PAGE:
Author: Chris Abani
Last Read: February 2015
Quick Summary: Collected book of poems by one of my favorite poets - Chris Abani.
A man once asked me in the street: Do you own your own bones?
The safety of doorways is an illusion. They lead nowhere. This is why we build houses.
Sometimes we find treasure. Sometimes something fills the mind, something at which we pause, stopped. The way a photograph cannot remember the living.
The more we promise to never leave our lovers, the faster the horizon arrives.
After six months in a hole in the ground, the prison is not the building, or the bars, or the beatings, or the denials, or the lies, or the forgetting, or the negotiating — It is the small door in your mind closing.
For fear of being loved we will kill the world
I drink tea in the shade and believe in poetry. --p. 60
If Zeno’s paradox reveals anything it is not that space and time can be divided into infinity infinitely, but simply this: That we can only approximate the object of our desire. That we are always on a train traveling to happiness. But what we do reach are coffee, biscotti, and Bob on the iPod.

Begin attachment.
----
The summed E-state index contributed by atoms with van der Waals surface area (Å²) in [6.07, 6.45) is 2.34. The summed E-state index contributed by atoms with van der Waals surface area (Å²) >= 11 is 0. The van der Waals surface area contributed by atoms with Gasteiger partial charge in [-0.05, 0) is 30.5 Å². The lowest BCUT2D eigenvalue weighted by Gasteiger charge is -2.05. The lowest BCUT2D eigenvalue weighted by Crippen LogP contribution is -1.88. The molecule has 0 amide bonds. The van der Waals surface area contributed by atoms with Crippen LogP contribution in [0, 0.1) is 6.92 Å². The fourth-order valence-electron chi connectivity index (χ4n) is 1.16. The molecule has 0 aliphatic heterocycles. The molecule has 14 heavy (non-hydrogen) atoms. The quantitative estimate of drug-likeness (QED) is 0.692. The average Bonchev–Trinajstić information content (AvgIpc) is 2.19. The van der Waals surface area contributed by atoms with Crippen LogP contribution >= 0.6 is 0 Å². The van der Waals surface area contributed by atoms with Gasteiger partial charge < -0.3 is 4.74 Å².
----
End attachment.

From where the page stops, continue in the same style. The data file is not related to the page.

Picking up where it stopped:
It is easy to forget the decadence of glass. How some of us find it only in fragments. The glass between us and the world is often the measure of our wealth. Looking out at the world through it colors the hunger beyond.
This is a callout to Jack Gilbert's "Forgotten Dialect of the Heart":
Words mean only what you want them to.
You say sunshine and you mean hope.
You say food and you mean refuge.
You say sand and you mean play.
You say stone and you mean, I will never forget.
But you do, but you do and thank God, thank God.
Your name is a hunger on my tongue.
Your eyes are the light that shelters me.
Your beauty makes me beautiful.
When we say love we mean, I want.
When we say sorry we mean, forgive me.
Ritual is the only language we truly believe in:
tea steaming a glass mug on a table,
smoke from a cigarette filling the room with blue,
the way the sun falls across our face as we sleep.
These are our things, we say.